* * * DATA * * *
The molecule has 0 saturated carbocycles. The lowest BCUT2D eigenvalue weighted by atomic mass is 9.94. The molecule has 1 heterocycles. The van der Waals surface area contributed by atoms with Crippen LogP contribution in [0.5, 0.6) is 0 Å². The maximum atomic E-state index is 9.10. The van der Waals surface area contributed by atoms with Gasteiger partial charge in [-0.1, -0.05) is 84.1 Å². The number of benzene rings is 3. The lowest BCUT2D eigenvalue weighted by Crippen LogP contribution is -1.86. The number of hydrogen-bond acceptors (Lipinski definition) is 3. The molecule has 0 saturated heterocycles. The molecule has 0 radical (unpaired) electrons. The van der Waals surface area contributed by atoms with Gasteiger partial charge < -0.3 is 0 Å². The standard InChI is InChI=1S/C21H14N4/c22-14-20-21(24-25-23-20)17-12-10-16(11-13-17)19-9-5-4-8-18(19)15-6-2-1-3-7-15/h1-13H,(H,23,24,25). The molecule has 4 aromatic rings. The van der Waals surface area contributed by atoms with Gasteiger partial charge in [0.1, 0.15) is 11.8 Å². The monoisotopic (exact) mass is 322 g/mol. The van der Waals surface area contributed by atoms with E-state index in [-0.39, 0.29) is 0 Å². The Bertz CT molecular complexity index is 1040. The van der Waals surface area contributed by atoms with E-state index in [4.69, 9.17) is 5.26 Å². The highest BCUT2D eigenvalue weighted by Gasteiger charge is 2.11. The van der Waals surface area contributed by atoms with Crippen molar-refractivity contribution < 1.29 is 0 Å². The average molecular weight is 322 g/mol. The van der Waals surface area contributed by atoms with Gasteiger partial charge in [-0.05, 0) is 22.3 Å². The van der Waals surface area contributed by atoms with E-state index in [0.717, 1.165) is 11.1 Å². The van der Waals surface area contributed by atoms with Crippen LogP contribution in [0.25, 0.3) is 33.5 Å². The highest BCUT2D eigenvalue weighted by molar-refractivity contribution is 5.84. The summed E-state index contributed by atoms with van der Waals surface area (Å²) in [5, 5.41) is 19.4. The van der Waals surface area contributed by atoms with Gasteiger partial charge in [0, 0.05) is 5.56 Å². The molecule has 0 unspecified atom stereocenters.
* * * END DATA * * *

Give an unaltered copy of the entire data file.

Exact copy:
The molecule has 0 saturated carbocycles. The lowest BCUT2D eigenvalue weighted by atomic mass is 9.94. The molecule has 1 heterocycles. The van der Waals surface area contributed by atoms with Crippen LogP contribution in [0.5, 0.6) is 0 Å². The maximum atomic E-state index is 9.10. The van der Waals surface area contributed by atoms with Gasteiger partial charge in [-0.1, -0.05) is 84.1 Å². The number of benzene rings is 3. The lowest BCUT2D eigenvalue weighted by Crippen LogP contribution is -1.86. The number of hydrogen-bond acceptors (Lipinski definition) is 3. The molecule has 0 saturated heterocycles. The molecule has 0 radical (unpaired) electrons. The van der Waals surface area contributed by atoms with Gasteiger partial charge < -0.3 is 0 Å². The standard InChI is InChI=1S/C21H14N4/c22-14-20-21(24-25-23-20)17-12-10-16(11-13-17)19-9-5-4-8-18(19)15-6-2-1-3-7-15/h1-13H,(H,23,24,25). The molecule has 4 aromatic rings. The van der Waals surface area contributed by atoms with Gasteiger partial charge in [0.1, 0.15) is 11.8 Å². The monoisotopic (exact) mass is 322 g/mol. The van der Waals surface area contributed by atoms with E-state index in [-0.39, 0.29) is 0 Å². The Bertz CT molecular complexity index is 1040. The van der Waals surface area contributed by atoms with E-state index in [4.69, 9.17) is 5.26 Å². The highest BCUT2D eigenvalue weighted by Gasteiger charge is 2.11. The van der Waals surface area contributed by atoms with Crippen molar-refractivity contribution < 1.29 is 0 Å². The average molecular weight is 322 g/mol. The van der Waals surface area contributed by atoms with Gasteiger partial charge in [-0.05, 0) is 22.3 Å². The van der Waals surface area contributed by atoms with E-state index in [0.717, 1.165) is 11.1 Å². The van der Waals surface area contributed by atoms with Crippen LogP contribution in [0.25, 0.3) is 33.5 Å². The highest BCUT2D eigenvalue weighted by molar-refractivity contribution is 5.84. The summed E-state index contributed by atoms with van der Waals surface area (Å²) in [5, 5.41) is 19.4. The van der Waals surface area contributed by atoms with Gasteiger partial charge in [0, 0.05) is 5.56 Å². The molecule has 0 unspecified atom stereocenters.